Each furnace it closed at the top by a hopper with 2 doors, the upper of which has a water joint ; 12 charges are made a day, and care is taken to open the upper door as little as possible. At the bottom of the furnace is a grating with movable bars. The charge consists of 2 cwt. of ore, mixed with 1/4, the qnantity of charcoal. The charge is only lowered into the furnace by opening the lower door, while the upper one is closed; and a fire is kept burning at the upper part of the furnace for preventing the escape of the gases. The mercurial vapours and gases of combustion are led by a chimney into condensing chambers. From 150 to 160 tons of ore are extracted from the Siele mines every month, yielding about 22 tons of metallic mercury, which is packed in about 300 cans with screw stoppers.

This distillation with lime is a generally adopted method for poor ores, as it is effective, though troublesome. Fig. 153 shows the arrangement of apparatus a lopted on the Rhine. About .'10 pear-shaped cast-iron retorts a are placed in a gallery-furnace fr, treated by the vapours from a single coal fire running throughout the whole length, but not in contact with them. Each retort is 2/3 filled with about 70 lb. of a mixture of 4/5 ore and 1/5 quicklime, and its mouth opens into a stoneware vessel c containing water. The " black mercury," consisting mainly of finely divided metal and undecomposed sulphide, collected here, is dried and re-distilled, The action of the lime (calcium oxide) is mutual decomposition with the cinnabar (mercury sulphide), yielding metallic mercury in vapour, and leaving behind a deposit of calcium sulphide, partially converted into sulphate by excess of oxygen. The process is wasteful and inconvenient, from the numerous joints and small working capacity. The pear-shaped retorts may be advantageously replaced by gas retorts of 10 times the capacity.

Mercury Part 3 300160

A very crude and wasteful practice is current in Hungary for recovering the mercury from grey copper ore by preliminary roasting before smelting for copper. The ore is burned in mounds 40 ft. long, 20 ft. wide, and 4 ft. 6 in. high, built as follows: a patch of ground is covered with a bed of small ore, followed by a layer of larger lumps whieh have already been once roasted; next comes a spreading of fuel (con) and wood), and then more ore, finishing at top with a covering of finely powdered ore to check the draught and condense the mercurial vapour- Combustion is supported by channel. left in building the mounds; and the heat generated by the fuel ignites the sulphur in the ore, and thus hastens the decomposition. When a mound has burned in this way for about 3 weeks, the upper layer,containing the condensed mercurial vapours, is washed to re-cover the metal.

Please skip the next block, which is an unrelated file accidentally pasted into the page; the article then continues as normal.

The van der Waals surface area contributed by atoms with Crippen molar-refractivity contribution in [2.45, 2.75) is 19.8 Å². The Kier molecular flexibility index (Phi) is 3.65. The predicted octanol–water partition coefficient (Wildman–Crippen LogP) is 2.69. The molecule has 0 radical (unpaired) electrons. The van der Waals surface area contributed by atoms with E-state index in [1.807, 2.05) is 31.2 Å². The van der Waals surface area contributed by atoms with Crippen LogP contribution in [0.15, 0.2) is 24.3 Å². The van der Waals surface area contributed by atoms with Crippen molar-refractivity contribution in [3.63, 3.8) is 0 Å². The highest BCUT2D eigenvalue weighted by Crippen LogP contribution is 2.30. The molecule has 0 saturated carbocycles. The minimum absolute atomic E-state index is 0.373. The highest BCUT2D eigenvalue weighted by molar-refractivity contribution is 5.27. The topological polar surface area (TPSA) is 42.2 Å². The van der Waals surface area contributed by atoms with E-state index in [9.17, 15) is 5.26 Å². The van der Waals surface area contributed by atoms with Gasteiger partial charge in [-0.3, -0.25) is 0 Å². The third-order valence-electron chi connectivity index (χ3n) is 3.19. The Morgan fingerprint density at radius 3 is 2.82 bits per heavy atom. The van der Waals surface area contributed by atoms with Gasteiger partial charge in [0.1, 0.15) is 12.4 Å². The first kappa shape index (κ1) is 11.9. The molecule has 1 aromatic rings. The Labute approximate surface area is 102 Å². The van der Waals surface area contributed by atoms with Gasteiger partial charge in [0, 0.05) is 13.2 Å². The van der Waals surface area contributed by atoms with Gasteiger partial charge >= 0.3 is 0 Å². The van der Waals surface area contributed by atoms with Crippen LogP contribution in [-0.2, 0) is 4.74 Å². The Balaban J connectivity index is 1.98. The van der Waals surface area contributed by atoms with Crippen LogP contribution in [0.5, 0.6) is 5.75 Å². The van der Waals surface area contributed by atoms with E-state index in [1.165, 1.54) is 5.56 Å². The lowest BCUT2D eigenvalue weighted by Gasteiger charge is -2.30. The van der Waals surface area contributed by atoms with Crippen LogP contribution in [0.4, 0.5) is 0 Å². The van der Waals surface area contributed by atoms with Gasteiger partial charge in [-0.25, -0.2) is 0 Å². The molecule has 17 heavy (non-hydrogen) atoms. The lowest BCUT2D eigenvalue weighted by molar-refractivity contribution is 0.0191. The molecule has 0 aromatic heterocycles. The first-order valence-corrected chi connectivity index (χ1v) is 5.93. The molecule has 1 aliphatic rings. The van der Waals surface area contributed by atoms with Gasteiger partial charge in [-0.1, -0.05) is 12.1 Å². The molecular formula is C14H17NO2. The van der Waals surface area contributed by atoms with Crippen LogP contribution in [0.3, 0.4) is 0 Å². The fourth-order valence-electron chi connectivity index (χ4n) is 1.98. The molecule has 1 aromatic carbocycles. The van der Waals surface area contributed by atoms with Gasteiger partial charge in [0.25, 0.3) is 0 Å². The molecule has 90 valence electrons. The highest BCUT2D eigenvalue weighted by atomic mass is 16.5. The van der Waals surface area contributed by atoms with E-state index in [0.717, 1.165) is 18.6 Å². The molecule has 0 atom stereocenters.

The condenser of a mercury - roasting furnace forms of course an exceedingly important portion of the structure, and no absolutely satisfactory construction has thus far been hit upon. Brick is a porous material, and mercury both filters through it and is absorbed into it by the almost resistless force of capillary attraction. Some years ago, in pulling down an old furnace at New Almaden, it was found that the metal had penetrated the foundation and the earth for over 30 ft., and down to the bed-rock. Since then the furnaces have been built on arches, and in the 2 C 2 pillars on which the arches rest sheet-iron plates have been placed to intercept the metal in its downward course; much metal, however, undoubtedly penetrates the outer walls of the condenser, and is evaporated from the surface, for mercury evaporates, more or less, at all temperatures above the freezing-point of water, and the condensers, though built of a very considerable thickness, are of course somewhat warm on the outside. On the other hand, the thicker the condenser the less does the vapour inside cool; and as it must cool to condense, the necessity for thick walls renders a large number of condensing chambers indispensable.